Alone in the dark

Who I am
Alejandra Rangel
Author and references

A quiet evening spent with friends playing Dungeons & Dragons soon turns into an incredible adventure for Daniel, the protagonist of UnEpic. The boy is in fact catapulted into the dark halls of Harnakon castle, where he soon meets an evil ghost who tries to devour his soul ... but he fails and is trapped in his body.

Together with the unusual guest, in the perspective of a "coexistence" that generates frequent exchanges of jokes, Daniel is convinced that he has fallen asleep and is dreaming, so he enters the part and tries to understand where he is and why. On his path stand out monsters and enemies of various kinds, characters to interact with and deadly traps, as he explores the dungeons of the huge manor in search of missions to complete. Released on PC in 2011 as a self-produced project, and then landed on Steam last June thanks to the word of mouth of the fans and the notoriety acquired through the channels dedicated to indie titles, UnEpic is a mix of platform and RPG made basically by one person, Francisco Téllez de Meneses, who has dedicated every free moment to his creature over two years., to then be assisted by some collaborators for the finishing and localization operations. A mammoth job, considering the numbers involved: two hundred rooms, one hundred weapons divided into seven categories, seventy spells, seven dangerous bosses, four levels of difficulty, three different obtainable endings. More than two years after the original release, here is the debut on Wii U in digital format. How did it go?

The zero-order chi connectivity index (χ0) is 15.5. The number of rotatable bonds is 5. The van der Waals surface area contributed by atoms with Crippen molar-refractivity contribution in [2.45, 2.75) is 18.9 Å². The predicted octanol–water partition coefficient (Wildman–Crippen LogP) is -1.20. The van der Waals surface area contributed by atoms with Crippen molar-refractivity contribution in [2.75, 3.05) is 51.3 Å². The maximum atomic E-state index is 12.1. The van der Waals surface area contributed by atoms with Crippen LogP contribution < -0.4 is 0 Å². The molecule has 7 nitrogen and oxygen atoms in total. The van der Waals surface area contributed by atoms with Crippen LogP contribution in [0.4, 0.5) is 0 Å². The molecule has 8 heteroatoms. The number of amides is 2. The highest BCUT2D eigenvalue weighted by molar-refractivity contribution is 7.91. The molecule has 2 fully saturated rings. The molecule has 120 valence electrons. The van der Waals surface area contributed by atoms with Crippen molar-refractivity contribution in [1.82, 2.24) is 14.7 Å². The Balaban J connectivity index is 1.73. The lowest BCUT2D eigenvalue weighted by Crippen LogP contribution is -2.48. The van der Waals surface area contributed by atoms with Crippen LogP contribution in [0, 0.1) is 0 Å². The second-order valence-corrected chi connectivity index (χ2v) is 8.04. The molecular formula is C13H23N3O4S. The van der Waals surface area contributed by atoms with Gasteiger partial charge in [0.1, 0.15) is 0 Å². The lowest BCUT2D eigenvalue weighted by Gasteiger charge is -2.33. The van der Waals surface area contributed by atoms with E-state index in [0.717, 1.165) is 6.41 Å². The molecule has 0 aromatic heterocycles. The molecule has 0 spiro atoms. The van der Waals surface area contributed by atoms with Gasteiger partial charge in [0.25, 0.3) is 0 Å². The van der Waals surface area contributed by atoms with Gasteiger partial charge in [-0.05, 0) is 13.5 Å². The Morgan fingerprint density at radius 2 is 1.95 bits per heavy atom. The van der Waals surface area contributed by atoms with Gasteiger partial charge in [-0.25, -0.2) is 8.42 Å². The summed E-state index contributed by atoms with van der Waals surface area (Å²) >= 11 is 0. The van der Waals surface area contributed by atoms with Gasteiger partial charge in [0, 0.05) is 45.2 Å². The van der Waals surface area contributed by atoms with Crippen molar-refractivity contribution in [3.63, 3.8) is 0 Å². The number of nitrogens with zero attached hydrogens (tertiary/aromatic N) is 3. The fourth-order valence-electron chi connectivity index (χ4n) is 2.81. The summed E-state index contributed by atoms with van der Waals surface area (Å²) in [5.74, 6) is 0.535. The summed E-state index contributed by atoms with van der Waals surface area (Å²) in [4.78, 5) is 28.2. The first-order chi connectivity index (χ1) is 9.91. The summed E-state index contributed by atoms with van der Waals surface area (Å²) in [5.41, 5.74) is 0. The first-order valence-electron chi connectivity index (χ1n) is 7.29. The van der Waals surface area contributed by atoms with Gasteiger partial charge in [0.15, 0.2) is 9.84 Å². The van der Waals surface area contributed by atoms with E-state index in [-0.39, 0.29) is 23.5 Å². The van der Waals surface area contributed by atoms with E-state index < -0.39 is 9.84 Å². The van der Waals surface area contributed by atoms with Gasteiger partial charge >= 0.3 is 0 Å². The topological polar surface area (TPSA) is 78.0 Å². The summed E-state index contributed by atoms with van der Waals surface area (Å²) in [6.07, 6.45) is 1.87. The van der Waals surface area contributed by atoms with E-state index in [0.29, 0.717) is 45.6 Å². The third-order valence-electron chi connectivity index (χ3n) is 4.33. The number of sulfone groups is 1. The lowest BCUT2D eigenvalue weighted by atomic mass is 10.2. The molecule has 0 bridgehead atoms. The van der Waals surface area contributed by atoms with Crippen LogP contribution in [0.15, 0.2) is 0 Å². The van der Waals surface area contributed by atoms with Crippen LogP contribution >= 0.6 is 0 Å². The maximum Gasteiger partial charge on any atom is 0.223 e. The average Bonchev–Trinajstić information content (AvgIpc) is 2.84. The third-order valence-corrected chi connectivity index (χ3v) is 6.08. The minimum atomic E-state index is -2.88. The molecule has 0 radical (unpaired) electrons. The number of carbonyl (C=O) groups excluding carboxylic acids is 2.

UnEpic is a great RPG platformer, full of things to do and quite challenging

Double screen, double fun?

There are differences between the PC version of UnEpic and the one available for a few days on the Nintendo eShop, but they concern the feeling of the experience rather than the technical aspects of the same, reproduced in an identical way and without any additions: we, at least, do not we noticed no difference in that situation. The game boasts decent bitmap graphics, with fluid scrolling and decent animations, as well as good characterization for characters and scenarios.

It's all very "small" and playing on TV you have to get used to this approach, which clearly refers to the "metroidvania" style also for the key aspects of the gameplay, which include a generous dose of mandatory backtracking. We said about the feeling: managing Daniel's movements using the GamePad offers better control than the keyboard, and the use of hotkeys for "on the fly" selection of weapons and objects has been replaced by a fairly intuitive recall system . By opening the inventory, it is in fact possible to select any of the objects or weapons available and assign it to a combination between the backbones and the main ones. You can therefore quickly equip the sword by pressing, for example, the L backbone together with the X button, or quickly drink a healing potion by holding down the R backbone and pressing the A button, and so on. The most interesting feature of the Wii U version of UnEpic however is the "TV Off" mode, which is activated by simply pressing a button on the GamePad. Enjoying the experience as on a portable console is really enjoyable, and a convenient zoom function allows you to overcome the small size of the graphics and always have an excellent view of what is happening on the screen. For the record, the action is not even reproduced on the controller touch screen when using the television screen, so you have to choose one or the other option.